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Havasu Canyon Trail
134 Photosets

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mini location map2008-04-06
47 by photographer avatarnonot
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Havasu Canyon TrailNorthwest, AZ
Northwest, AZ
Hiking avatar Apr 06 2008
nonot
Hiking40.00 Miles 3,900 AEG
Hiking40.00 Miles   16 Hrs      2.50 mph
3,900 ft AEG
 no routes
Partners none no partners
This was an absolutely incredible trip.

We arrived late Thursday night at the hilltop and crashed in the parking lot. The first night was cold. Some of us slept in the car, I crashed in the space between the cars.

The next morning, our group assembled and we headed down into Haulapai Canyon. The way down is pretty easy, it's all downhill :). After about 6 miles of gravel streambed you reach Havasu Creek, which you follow through the village. I had read alot of bad things about the conditions there. I didn't spend that much time, but walking through it didn't seem to be that bad. I thought it was pretty interesting.

Soon after the village, you rejoin the creek and the waterfalls begin to appear alongside the trail. First, fifty foot falls, then Navajo Falls, which is screened from view. Finally you reach Havasu Falls and your jaw hits the ground.

A short distance past the falls you enter the campground area. Sites were in short supply when we went but I think we managed to snag a good one on the other side of the creek. I was worried about finding the spring, but it's marked with huge signs :) and is impossible to miss. It should be noted that there are porta-potties on both ends of the campground, which aren't really any better or worse than those elsewhere in the world.

In the afternoon we did some swimming in the falls and explored an old mine, it was a blast.

It only took me about 3.5 hours to do the 10 miles to the campgrounds (6 to creek, 2 to village, 2 to campground), but some in my group didn't show up until a few hours later in the afternoon.

The second day I wanted to get an early start, but typical camp activities ensued and I didn't get moving until about 9 AM. I headed downstream, climbed down the chains of Mooney Falls, and proceeded at a pretty good pace. I stopped to get some pictures of Beaver Falls, but quickly was on my way again. I made it to the Colorado in about 3.5 hours and my GPS indicated the 7 mile distance was more like 9.5 with all the back and forth.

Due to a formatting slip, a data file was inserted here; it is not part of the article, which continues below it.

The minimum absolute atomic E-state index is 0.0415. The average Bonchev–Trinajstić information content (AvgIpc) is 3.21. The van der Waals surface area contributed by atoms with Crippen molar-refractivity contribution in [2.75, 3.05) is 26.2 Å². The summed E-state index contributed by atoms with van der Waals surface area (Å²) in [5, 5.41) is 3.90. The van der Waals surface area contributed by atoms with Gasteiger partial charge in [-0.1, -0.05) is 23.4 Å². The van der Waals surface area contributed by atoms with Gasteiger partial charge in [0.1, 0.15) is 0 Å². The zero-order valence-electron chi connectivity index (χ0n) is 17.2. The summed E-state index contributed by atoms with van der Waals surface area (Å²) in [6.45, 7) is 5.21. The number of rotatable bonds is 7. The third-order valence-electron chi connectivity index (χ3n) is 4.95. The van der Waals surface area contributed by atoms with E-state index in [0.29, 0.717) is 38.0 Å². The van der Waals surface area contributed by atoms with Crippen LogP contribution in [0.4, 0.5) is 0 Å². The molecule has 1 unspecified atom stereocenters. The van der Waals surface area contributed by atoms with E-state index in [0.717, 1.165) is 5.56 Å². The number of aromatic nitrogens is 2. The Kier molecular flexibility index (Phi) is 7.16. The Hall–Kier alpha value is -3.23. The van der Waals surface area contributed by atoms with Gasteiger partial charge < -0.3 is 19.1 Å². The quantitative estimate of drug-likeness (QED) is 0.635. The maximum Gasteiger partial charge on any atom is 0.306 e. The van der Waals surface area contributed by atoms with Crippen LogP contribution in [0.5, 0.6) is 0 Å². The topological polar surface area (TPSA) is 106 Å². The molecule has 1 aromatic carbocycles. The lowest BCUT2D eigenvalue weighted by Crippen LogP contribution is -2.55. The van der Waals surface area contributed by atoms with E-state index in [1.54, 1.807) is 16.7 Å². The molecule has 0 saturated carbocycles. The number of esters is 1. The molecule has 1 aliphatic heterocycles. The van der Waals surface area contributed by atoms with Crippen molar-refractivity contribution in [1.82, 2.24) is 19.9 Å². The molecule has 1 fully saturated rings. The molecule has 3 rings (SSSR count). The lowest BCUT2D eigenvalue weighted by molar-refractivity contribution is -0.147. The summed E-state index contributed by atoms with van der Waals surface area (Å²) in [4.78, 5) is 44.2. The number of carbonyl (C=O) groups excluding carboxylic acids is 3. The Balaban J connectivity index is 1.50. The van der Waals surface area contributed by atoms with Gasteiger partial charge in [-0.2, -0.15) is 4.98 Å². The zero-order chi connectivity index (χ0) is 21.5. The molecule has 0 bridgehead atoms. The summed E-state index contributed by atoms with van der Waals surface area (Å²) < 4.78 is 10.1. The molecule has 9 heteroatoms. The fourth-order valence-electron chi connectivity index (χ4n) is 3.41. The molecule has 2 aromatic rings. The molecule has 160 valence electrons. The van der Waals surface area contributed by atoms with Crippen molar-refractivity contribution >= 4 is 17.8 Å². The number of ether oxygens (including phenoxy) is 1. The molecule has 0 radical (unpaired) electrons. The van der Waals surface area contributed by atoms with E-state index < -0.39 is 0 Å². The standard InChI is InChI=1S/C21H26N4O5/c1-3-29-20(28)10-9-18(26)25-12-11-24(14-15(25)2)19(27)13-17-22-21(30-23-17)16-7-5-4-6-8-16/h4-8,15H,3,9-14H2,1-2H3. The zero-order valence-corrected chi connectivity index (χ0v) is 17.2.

I talked briefly with some of the rafters, had lunch, and spoke with someone else who had hiked down (he said it had taken him 6 hours and he was planning to return at night. I hope he made it out OK, I didn't run into him the next morning.) On the way back upstream, I snapped photos until my camera battery ran out (I forgot the spare, doh!) It took me 4 hours on the return.

The only difficulties going to the Colorado and back are: within the first mile downstream from Mooney, there are lots of tourist trails, generally you want to stay high. Around Beaver falls, alot of side trails, you also want to stay high. Before Beaver is a steep climb using a log/board ladder. After Beaver Falls is an extremely steep downclimb (cliff). Around the Colorado there are lots of rafter trails. You want to stay on the North until the last slot canyon. Someone mentioned a knotted rope in the past logs, I don't think it is there anymore, at least I didn't see it???

I made it back to camp in the late afternoon, ate dinner, and had a good time telling people about the trip. There were some folks the next campground over we met and everyone had a good time until it was time to hit the hay.

The next day we took it easy on the way out and hiking out in the midday sun made it a little hot at times. I think it was about 4.5 hours, including several breaks.

This was a fantastic trip, if you don't go all the way to the Colorado, I think you're missing alot. It's hard to find the words to describe this amazing natural wonder.
Geology
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wildflower observationwildflower observationwildflower observationwildflower observationwildflower observation
Wildflowers Observation Isolated
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nonot's
201 Photosets

  2008-04-06
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